ENZYMATIC RETTING PDF

Enzymatic treatment of flax is gaining more interest as a promising alternative for dew retting, which is known for its dependence on weather and climate. Therefore, the effect of enzymatic treatments of flax on the effectiveness of fiber separation from each other and chemical fiber composition was investigated in this study. Chemical composition was determined by a gravimetric method, while ease of separation in the composites society, the process to obtain natural fibers from the plant is usually defined as extraction was determined based on the amount of long fibers obtained as well as total time needed to release this fiber fraction, providing necessary insights in the extent to which fibers are loosened from the stem. Besides these pectinases, xylanase activity also showed high potential for enzymatic retting. Hence, pectate lyase, polygalacturonase, and xylanase are promising enzymes to successfully replace the dew retting process.

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Enzymatic treatment of flax is gaining more interest as a promising alternative for dew retting, which is known for its dependence on weather and climate.

Therefore, the effect of enzymatic treatments of flax on the effectiveness of fiber separation from each other and chemical fiber composition was investigated in this study. Chemical composition was determined by a gravimetric method, while ease of separation in the composites society, the process to obtain natural fibers from the plant is usually defined as extraction was determined based on the amount of long fibers obtained as well as total time needed to release this fiber fraction, providing necessary insights in the extent to which fibers are loosened from the stem.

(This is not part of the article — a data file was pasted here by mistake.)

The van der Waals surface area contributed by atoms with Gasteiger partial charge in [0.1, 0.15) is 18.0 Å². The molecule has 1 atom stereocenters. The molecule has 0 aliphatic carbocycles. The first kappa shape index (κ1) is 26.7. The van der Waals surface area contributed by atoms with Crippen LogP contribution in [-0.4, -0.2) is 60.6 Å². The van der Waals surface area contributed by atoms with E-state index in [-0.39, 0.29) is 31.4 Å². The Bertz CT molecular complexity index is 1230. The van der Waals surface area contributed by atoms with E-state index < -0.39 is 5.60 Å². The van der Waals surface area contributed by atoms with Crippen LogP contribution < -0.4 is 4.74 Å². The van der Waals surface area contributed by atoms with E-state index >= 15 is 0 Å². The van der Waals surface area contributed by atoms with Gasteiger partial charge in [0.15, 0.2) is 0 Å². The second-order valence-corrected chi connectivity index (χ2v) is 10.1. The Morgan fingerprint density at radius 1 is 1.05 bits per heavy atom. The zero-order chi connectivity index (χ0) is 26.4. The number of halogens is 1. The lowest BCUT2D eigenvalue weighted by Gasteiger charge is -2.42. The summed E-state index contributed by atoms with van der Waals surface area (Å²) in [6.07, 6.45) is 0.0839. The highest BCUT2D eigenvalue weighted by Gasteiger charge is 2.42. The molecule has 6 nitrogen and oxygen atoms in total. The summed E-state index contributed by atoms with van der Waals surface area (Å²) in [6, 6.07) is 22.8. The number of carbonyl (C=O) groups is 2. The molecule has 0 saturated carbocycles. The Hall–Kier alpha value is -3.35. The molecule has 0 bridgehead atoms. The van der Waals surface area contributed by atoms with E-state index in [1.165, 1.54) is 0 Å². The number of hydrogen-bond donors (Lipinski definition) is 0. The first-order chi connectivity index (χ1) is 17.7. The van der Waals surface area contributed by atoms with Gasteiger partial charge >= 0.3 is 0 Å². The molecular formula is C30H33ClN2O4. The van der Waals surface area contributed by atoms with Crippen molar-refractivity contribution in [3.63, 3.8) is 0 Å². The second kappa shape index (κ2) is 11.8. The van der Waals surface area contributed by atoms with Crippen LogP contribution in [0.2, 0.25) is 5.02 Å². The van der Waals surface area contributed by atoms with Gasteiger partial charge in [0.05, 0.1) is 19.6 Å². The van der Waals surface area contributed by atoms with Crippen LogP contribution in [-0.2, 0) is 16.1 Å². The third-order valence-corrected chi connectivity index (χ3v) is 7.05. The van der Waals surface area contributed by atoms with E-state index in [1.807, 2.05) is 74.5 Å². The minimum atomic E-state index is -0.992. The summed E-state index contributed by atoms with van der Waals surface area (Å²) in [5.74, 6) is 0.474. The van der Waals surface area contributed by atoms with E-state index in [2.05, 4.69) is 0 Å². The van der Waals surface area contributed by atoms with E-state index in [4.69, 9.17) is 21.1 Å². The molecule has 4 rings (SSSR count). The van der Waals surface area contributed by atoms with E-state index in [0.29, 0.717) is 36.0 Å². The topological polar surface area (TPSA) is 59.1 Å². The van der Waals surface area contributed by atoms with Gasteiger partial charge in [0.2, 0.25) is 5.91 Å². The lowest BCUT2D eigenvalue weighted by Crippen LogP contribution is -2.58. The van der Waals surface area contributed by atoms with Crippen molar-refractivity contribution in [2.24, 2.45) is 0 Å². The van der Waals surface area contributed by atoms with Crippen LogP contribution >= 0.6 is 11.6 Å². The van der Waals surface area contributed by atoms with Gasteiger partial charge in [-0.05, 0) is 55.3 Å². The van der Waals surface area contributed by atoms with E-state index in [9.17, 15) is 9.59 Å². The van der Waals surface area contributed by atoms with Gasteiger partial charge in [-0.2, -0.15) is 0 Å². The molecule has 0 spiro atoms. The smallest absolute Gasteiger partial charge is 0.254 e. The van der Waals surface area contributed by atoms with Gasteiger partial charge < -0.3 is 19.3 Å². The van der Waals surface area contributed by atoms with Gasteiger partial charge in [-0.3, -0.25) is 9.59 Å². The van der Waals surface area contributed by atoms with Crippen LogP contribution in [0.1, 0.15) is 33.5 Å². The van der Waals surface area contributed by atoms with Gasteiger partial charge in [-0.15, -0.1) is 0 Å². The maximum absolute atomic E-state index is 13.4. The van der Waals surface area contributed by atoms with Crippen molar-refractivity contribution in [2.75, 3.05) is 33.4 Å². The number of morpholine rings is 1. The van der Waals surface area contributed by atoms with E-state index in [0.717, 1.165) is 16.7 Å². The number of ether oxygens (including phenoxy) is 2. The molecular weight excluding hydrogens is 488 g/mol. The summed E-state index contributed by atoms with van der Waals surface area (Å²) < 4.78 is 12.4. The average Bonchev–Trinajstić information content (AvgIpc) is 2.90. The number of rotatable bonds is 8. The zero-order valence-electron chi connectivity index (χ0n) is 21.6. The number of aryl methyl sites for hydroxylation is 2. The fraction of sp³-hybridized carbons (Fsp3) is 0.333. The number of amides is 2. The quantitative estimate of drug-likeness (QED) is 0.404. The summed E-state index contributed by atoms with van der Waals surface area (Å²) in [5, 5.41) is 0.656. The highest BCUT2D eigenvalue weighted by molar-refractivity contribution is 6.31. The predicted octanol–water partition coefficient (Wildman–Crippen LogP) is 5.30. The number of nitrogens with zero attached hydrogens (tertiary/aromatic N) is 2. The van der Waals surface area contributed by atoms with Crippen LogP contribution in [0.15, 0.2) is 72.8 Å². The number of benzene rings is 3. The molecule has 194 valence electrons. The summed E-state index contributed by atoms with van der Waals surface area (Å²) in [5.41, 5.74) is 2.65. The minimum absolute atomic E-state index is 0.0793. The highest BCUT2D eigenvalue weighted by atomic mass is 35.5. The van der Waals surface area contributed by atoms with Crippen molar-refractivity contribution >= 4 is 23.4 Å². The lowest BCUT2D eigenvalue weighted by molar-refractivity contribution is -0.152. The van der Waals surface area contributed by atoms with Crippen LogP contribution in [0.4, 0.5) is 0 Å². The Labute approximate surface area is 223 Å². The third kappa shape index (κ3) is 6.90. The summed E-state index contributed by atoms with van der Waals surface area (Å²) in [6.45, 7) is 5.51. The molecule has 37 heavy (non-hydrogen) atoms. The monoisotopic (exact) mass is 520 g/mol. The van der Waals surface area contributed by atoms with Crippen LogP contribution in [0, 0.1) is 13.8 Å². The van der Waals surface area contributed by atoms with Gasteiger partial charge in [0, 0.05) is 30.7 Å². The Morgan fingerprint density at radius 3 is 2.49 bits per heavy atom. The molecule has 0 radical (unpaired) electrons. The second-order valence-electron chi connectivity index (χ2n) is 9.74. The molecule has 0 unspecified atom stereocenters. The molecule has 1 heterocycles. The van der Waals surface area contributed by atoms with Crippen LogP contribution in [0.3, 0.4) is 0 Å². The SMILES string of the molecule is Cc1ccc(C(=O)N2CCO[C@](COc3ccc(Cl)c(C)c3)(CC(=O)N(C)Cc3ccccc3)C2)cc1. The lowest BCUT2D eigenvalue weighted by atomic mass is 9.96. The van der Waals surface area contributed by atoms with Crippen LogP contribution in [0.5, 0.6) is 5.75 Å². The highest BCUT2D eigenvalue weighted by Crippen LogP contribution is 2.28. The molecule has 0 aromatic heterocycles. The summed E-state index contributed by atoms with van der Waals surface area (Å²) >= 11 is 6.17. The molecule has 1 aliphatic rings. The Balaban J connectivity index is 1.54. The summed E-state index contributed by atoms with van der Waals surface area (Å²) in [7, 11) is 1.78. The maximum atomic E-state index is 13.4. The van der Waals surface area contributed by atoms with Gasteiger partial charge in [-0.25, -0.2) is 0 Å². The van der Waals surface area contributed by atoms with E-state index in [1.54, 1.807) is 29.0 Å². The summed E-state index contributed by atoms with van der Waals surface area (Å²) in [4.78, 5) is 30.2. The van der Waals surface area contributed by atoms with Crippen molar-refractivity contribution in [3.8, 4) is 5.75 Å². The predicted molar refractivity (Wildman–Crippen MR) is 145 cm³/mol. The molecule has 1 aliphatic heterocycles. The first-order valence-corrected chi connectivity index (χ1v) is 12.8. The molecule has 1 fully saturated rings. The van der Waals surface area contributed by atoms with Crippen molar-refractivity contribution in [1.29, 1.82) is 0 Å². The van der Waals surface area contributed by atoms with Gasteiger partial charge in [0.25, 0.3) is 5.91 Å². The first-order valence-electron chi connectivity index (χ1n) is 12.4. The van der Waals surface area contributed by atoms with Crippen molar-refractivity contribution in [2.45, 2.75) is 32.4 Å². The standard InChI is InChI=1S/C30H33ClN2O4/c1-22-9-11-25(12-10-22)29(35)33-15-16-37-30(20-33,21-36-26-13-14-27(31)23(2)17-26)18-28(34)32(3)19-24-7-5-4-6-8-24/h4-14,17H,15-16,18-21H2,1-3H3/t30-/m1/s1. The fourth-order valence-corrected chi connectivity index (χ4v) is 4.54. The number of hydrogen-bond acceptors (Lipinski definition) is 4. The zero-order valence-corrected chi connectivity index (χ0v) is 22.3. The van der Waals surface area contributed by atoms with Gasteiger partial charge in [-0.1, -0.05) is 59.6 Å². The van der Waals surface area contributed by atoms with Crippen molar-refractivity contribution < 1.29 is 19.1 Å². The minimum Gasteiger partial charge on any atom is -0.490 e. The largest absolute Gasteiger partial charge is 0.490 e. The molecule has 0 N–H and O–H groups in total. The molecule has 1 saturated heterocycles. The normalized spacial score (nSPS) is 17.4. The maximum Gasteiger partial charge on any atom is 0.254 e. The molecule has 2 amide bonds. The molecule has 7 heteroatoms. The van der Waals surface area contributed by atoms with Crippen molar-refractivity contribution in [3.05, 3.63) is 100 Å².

Besides these pectinases, xylanase activity also showed high potential for enzymatic retting. Hence, pectate lyase, polygalacturonase, and xylanase are promising enzymes to successfully replace the dew retting process. Natural fibers are gaining increased attention as an ecofriendly alternative for glass fibers as reinforcement in composite materials.

To use flax fibers as reinforcement, fibers need to be separated from the plant stem. Traditionally, dew retting followed by a mechanical separation is performed to release flax fiber bundles from the woody core of the stem. To ensure consistently high-quality flax fibers for demanding applications such as composites, a well-controlled and efficient retting process is necessary. The enzymatic treatment of flax can address the shortcomings of dew retting due to its high specificity of enzymes and the better controllability of the process.

Moreover, a less severe mechanical separation will be required afterwards, inducing less fiber damage. The reduced severity of the mechanical processing can increase the yield of long fibers and thus compensate for the extra cost of enzymatic retting.

During retting, flax fibers are loosened and partly separated from the woody stem. After retting, a mechanical separation is necessary to remove the woody parts left on the fiber. Traditionally, the mechanical separation consists of breaking, scutching, and hackling Bos With breaking, flax stems are led between fluted rollers to break the woody stem.

Scutching is a beating process to separate shives from fibers. Finally, hackling further enhances fineness through a combing process to obtain a higher degree of alignment of the fibers Bos However, the mechanical separation implies a lot of fiber damage due to the severity of the several individual processing steps. By the treatment of flax with targeted enzyme preparations, fibers can be removed more easily from the woody stem, implying that a less severe mechanical post-treatment will be necessary, and thus less fiber damage will be induced.

Additionally, a higher yield of long fibers will be achieved. Thus, enzymes show a great deal of potential to realize consistent high-quality natural fibers. The crystalline form of cellulose is accountable for the high mechanical properties of the natural fibers. Hemicellulose is another important polysaccharide present in the fiber and binds to cellulose. The most abundant forms of hemicellulose are xyloglucan and arabinoxylan, both are branched polysaccharides that are more easily degraded compared to cellulose Cosgrove Pectins are complex polysaccharides in the surrounding network of cellulose with an interconnecting purpose as well.